Since I (loosely) embraced this teaching-my-daughter-how-to-drive period of my life, I’ve gotten really close to being struck by another vehicle “only” three times. What was the common denominator, you ask? The infamous left turn.
In each case, my daughter Maddi was so focused on what she was doing and how to make the turn that she forgot that the oncoming traffic had the right of way. YIKES.
This caused me to scream and her to declare me the worst teacher ever. But who would blame me? We were fortunate, however, that each time the other driver had enough time to hit the brakes.
This made me wonder about left turns and how many accidents happen when drivers make a lefty. Unfortunately, I couldn’t find too many stats on left turns compared to right ones, but I did learn more about roundabouts. A roundabout is a circular intersection or junction in which road traffic flows in one direction around a central island. It negates the needs for a left turn and has appropriate roadway curvature to reduce vehicle speeds.
Of course, I had heard about roundabouts before and how they were believed to be much safer. Yet we don’t have them where I live in Pennsylvania, so that doesn’t really help me.
Compared to other types of intersections, roundabouts have demonstrated safety and other benefits, according to the Federal Highway Administration. They include:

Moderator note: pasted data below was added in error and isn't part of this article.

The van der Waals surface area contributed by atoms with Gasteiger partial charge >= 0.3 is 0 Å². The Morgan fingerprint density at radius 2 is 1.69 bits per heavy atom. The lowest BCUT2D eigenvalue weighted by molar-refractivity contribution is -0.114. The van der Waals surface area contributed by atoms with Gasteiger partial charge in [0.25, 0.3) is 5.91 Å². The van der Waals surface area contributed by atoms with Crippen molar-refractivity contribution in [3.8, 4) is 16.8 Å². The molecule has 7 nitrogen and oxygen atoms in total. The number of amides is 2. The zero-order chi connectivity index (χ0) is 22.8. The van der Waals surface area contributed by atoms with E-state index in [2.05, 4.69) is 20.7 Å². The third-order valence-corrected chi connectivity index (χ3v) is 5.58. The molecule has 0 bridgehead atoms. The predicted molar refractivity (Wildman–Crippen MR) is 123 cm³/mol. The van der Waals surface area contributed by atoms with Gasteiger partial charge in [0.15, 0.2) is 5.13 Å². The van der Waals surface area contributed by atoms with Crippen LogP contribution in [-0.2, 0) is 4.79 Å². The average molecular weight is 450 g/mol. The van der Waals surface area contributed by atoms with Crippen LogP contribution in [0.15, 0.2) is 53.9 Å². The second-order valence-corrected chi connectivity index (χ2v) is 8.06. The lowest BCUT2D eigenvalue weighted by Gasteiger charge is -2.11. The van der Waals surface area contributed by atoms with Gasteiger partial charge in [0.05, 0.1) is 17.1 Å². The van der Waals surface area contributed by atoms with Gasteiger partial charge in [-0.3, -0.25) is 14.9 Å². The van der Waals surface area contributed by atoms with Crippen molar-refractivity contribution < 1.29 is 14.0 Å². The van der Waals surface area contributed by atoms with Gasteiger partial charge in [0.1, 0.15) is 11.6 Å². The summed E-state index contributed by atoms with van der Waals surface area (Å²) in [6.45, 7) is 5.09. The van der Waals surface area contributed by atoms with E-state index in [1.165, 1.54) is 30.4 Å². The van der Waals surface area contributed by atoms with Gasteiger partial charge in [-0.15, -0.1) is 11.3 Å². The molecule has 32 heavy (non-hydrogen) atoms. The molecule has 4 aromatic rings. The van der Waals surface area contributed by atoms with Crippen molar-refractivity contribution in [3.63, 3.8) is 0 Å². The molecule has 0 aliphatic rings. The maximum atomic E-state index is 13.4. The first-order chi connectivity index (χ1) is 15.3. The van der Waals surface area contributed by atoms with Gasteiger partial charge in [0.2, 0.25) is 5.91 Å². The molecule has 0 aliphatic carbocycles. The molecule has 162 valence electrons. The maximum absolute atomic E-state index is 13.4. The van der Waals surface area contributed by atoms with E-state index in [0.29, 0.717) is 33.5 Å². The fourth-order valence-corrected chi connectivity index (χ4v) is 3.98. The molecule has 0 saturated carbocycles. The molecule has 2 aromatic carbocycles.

- more than a 90 percent reduction in fatalities.
- 76 percent reduction in injuries.
- 35 percent reduction in all crashes.
Did you know that several years ago UPS actually changed their drivers’ routes to avoid all left turns? The company said the decision was made because of safety and efficiency.
What to do?
It might be inconvenient to do what UPS did and change our routes to only include right turns. But we can emphasize caution when our teen drivers (and us older people, too) are making a left turn. Be especially cautious when you’re at a light waiting to make a left turn and the light turns yellow.
Also pay attention to what other vehicles are doing when they’re making a turn – especially when you’re at an intersection.
I’m now back in the car with her after those near misses – hopefully being a little more calm, and, of course, always watching out for those left turns.
Read the next installment of this regular series.